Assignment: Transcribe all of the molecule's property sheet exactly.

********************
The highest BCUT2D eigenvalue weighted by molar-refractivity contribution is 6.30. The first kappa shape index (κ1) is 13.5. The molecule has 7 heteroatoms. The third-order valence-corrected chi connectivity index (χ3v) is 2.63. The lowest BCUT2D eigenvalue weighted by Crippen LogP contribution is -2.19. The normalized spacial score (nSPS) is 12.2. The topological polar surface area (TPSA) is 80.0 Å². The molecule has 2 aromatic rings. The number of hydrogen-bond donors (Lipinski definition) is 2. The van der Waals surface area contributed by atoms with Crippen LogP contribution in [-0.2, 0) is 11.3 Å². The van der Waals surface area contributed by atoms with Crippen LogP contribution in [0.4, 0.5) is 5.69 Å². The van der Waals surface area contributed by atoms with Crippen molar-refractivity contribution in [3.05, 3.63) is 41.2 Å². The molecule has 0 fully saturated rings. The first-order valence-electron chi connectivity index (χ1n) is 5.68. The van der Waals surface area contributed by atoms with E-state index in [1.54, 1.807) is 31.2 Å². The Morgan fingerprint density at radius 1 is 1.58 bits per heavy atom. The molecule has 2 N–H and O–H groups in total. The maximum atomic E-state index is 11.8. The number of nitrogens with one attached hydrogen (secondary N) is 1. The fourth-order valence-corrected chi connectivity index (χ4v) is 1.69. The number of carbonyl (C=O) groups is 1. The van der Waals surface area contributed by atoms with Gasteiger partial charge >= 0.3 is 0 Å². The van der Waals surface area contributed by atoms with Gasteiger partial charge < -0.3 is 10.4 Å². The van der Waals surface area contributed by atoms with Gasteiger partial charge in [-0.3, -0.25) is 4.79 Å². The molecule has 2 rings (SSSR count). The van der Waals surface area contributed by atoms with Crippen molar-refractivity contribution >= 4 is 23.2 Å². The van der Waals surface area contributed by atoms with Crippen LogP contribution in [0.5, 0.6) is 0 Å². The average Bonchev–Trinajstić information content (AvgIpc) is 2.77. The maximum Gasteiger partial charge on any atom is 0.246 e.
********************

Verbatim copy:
The highest BCUT2D eigenvalue weighted by molar-refractivity contribution is 6.30. The first kappa shape index (κ1) is 13.5. The molecule has 7 heteroatoms. The third-order valence-corrected chi connectivity index (χ3v) is 2.63. The lowest BCUT2D eigenvalue weighted by Crippen LogP contribution is -2.19. The normalized spacial score (nSPS) is 12.2. The topological polar surface area (TPSA) is 80.0 Å². The molecule has 2 aromatic rings. The number of hydrogen-bond donors (Lipinski definition) is 2. The van der Waals surface area contributed by atoms with Crippen LogP contribution in [-0.2, 0) is 11.3 Å². The van der Waals surface area contributed by atoms with Crippen LogP contribution in [0.4, 0.5) is 5.69 Å². The van der Waals surface area contributed by atoms with Crippen molar-refractivity contribution in [3.05, 3.63) is 41.2 Å². The molecule has 0 fully saturated rings. The first-order valence-electron chi connectivity index (χ1n) is 5.68. The van der Waals surface area contributed by atoms with E-state index in [1.54, 1.807) is 31.2 Å². The Morgan fingerprint density at radius 1 is 1.58 bits per heavy atom. The molecule has 2 N–H and O–H groups in total. The maximum atomic E-state index is 11.8. The number of nitrogens with one attached hydrogen (secondary N) is 1. The fourth-order valence-corrected chi connectivity index (χ4v) is 1.69. The number of carbonyl (C=O) groups is 1. The van der Waals surface area contributed by atoms with Gasteiger partial charge >= 0.3 is 0 Å². The van der Waals surface area contributed by atoms with Gasteiger partial charge < -0.3 is 10.4 Å². The van der Waals surface area contributed by atoms with Gasteiger partial charge in [-0.3, -0.25) is 4.79 Å². The molecule has 2 rings (SSSR count). The van der Waals surface area contributed by atoms with Crippen molar-refractivity contribution >= 4 is 23.2 Å². The van der Waals surface area contributed by atoms with Crippen LogP contribution in [0.5, 0.6) is 0 Å². The average Bonchev–Trinajstić information content (AvgIpc) is 2.77. The maximum Gasteiger partial charge on any atom is 0.246 e.